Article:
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Google's PowerMeter Links with AlertMe, UK Utility

GooglePowerMeter1Updated: The Obama administration has just funded the rollout of 18 million meters with stimulus funds, but here’s another way to get access to energy data without one of those new digital meters: This morning UK energy management startup AlertMe says it has joined up with Google’s (s GOOG) energy management tool PowerMeter. AlertMe, which makes the monitoring device and is backed by venture capital firms like Index Ventures and VantagePoint Venture Partners, will use PowerMeter to help customers track their energy consumption online in the iGoogle format.

AlertMe’s gadget is the second device partner that Google has announced in recent months and the first one in the UK. Earlier this month Google announced that the Energy Detective, made by Energy Inc, would be its first hardware partner, enabling U.S. customers that have bought a TED 5000 to monitor energy consumption on a PC. As Google’s Tom Sly told us earlier this month, Google plans to keep adding to its list of device partners.

The more gadget partners for PowerMeter, the quicker home owners could have access to real time energy data. TED and AlertMe customers don’t need a smart meter. AlertMe also says that it is the first gadget partner for Google that doesn’t need an electrician to install it — users just clip the reader onto the old electricity meter and plug into their home broadband connection. For the TED, customers need an electrician.

Bypassing the meter also means that customers can get their energy data more quickly than through most utility-sanctioned in-home energy dashboards. Most of the utilities are sending the energy data from the smart meter to the utility backoffice to be displayed to the customer in a 24 hour period. But the data from AlertMe and TED can sync with your PC or mobile device via broadband in real time.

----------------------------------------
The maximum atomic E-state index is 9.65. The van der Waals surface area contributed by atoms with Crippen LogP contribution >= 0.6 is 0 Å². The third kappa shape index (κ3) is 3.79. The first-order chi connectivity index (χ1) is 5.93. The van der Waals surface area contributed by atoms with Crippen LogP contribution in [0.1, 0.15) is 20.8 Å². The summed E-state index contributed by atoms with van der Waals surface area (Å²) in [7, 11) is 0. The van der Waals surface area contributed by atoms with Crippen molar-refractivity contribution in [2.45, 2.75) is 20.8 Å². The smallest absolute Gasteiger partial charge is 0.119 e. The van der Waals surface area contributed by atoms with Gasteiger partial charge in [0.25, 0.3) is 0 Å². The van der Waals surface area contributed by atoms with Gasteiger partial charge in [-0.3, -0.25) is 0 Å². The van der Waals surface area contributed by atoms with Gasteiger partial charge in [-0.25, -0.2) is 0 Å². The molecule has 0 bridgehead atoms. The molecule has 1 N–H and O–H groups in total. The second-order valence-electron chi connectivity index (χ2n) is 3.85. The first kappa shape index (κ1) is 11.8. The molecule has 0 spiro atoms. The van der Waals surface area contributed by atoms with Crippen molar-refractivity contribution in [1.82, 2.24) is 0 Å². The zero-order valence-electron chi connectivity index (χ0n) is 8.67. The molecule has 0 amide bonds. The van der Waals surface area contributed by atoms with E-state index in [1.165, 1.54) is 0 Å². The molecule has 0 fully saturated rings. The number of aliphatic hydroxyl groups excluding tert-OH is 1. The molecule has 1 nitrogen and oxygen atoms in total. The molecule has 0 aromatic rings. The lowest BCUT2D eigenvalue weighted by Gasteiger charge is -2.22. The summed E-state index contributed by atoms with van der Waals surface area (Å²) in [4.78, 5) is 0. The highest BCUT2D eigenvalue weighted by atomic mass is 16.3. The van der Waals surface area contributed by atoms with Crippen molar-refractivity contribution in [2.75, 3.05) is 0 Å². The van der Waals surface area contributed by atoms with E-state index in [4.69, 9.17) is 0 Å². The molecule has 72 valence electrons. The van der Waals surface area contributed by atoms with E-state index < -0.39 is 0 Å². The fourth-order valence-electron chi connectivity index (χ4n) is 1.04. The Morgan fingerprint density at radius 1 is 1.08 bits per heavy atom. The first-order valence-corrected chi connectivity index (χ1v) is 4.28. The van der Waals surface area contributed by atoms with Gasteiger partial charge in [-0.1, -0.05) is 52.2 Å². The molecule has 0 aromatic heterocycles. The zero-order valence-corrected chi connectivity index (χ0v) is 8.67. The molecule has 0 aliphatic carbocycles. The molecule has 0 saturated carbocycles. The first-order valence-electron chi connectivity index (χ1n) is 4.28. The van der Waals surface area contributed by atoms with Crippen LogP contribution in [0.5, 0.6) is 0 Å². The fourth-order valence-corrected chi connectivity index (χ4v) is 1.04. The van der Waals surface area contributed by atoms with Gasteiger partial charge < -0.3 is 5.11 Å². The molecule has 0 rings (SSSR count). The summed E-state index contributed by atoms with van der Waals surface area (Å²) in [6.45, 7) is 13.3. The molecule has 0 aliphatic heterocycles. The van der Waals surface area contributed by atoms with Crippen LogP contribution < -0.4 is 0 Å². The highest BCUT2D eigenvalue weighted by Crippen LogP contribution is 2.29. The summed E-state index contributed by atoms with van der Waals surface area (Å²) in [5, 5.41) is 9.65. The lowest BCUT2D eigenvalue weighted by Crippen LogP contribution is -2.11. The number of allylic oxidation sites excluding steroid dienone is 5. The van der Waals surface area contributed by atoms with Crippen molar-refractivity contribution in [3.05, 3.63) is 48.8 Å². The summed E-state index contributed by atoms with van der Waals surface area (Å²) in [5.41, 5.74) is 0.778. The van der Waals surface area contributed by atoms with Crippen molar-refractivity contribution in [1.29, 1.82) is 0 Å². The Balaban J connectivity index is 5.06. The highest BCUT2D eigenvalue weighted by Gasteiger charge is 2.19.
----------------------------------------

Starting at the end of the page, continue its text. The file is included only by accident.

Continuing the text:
The 3-year-old AlertMe raised £8 million ($13.04 million) back in June in a Series B round from Good Energies, Index Ventures, SET Partners and VantagePoint Venture Partners. The company’s home energy management product uses a Zigbee-based wireless network, sensors and smart plugs to monitor and manage energy consumption in homes. The kit, which costs £1469.00 plus £92.99 per month (Update: the company changed their pricing, the previous was the old pricing) is one of the few energy management products that is actually available now.

AlertMe is also working with utilities, and has a trial going with a division of British Gas, one of the largest residential suppliers of gas and electricity in the UK. The trial with British Gas is focusing specifically on a heating system that can be controlled remotely, enabling home owners to turn on/off, up/down their home heat from any broadband-connected device, like a PC or cell phone. British Gas is offering AlertMe gear as a voluntary option, and customers will have to pay for the upfront hardware as well as a recurring subscription service fee.

Google is also very keen to work with utilities for PowerMeter. The search engine giant is already working with about 10 utilities, including San Diego Gas & Electric, TXU Energy, Wisconsin Public Service, White River Valley Electric Cooperative, JEA, Glasgow EPB, Reliance Energy (India), and Toronto Hydro–Electric System (Canada). And this morning Google also announced its first UK utility partner first:utility, a new independent utility based in Warwick, UK. Google says first:utility is “the only energy supplier in the United Kingdom to provide free smart meters to its customers.”

7 Responses to “Google's PowerMeter Links with AlertMe, UK Utility”

  1. As a user of TED and now the Google power meter, there are still some issues with the Google software. 1) there are issues with the Google software being able to read more than one breaker box, 2) the software doesn’t allow for aggregation on more than one device… to see your total home consumption, 3) if there is a blip in recording on the TED device, then google will take the full sum of missing usage. This means that at certain times google will show 20x the actual usage because it wasn’t communicating with the device and 4) google really doesn’t show that much information. The TED browser interface is much better and useful.

    The idea and for the most part the products are great. But consumers should recognize it takes some comfort working with high home voltage systems to install yourself and that noise on your internal electrical lines can cause the devices to fail to communicate.